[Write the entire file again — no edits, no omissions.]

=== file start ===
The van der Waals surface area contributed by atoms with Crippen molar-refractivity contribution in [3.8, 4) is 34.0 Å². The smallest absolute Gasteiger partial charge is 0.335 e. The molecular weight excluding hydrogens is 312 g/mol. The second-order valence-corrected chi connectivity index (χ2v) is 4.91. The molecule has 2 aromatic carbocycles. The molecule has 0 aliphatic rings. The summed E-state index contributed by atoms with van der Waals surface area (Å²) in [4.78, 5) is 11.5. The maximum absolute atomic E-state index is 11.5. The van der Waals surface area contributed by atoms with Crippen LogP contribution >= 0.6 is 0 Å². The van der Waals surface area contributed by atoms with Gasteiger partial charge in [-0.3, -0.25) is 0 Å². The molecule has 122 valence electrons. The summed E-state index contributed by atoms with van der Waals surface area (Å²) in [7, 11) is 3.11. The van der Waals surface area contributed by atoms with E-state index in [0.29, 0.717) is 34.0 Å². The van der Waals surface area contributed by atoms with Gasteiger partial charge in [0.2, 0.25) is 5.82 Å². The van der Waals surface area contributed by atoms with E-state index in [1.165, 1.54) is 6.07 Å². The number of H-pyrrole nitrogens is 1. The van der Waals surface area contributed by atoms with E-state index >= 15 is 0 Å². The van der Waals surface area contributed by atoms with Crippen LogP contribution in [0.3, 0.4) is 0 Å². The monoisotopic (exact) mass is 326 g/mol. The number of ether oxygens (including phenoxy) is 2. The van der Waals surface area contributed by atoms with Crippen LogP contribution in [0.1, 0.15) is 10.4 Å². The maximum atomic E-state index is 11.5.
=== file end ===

The van der Waals surface area contributed by atoms with Crippen molar-refractivity contribution in [3.8, 4) is 34.0 Å². The smallest absolute Gasteiger partial charge is 0.335 e. The molecular weight excluding hydrogens is 312 g/mol. The second-order valence-corrected chi connectivity index (χ2v) is 4.91. The molecule has 2 aromatic carbocycles. The molecule has 0 aliphatic rings. The summed E-state index contributed by atoms with van der Waals surface area (Å²) in [4.78, 5) is 11.5. The maximum absolute atomic E-state index is 11.5. The van der Waals surface area contributed by atoms with Crippen LogP contribution >= 0.6 is 0 Å². The van der Waals surface area contributed by atoms with Gasteiger partial charge in [-0.3, -0.25) is 0 Å². The molecule has 122 valence electrons. The summed E-state index contributed by atoms with van der Waals surface area (Å²) in [7, 11) is 3.11. The van der Waals surface area contributed by atoms with E-state index in [0.29, 0.717) is 34.0 Å². The van der Waals surface area contributed by atoms with Gasteiger partial charge in [0.2, 0.25) is 5.82 Å². The van der Waals surface area contributed by atoms with E-state index in [1.165, 1.54) is 6.07 Å². The number of H-pyrrole nitrogens is 1. The van der Waals surface area contributed by atoms with E-state index >= 15 is 0 Å². The van der Waals surface area contributed by atoms with Crippen LogP contribution in [0.3, 0.4) is 0 Å². The monoisotopic (exact) mass is 326 g/mol. The number of ether oxygens (including phenoxy) is 2. The van der Waals surface area contributed by atoms with Crippen LogP contribution in [0.1, 0.15) is 10.4 Å². The maximum atomic E-state index is 11.5.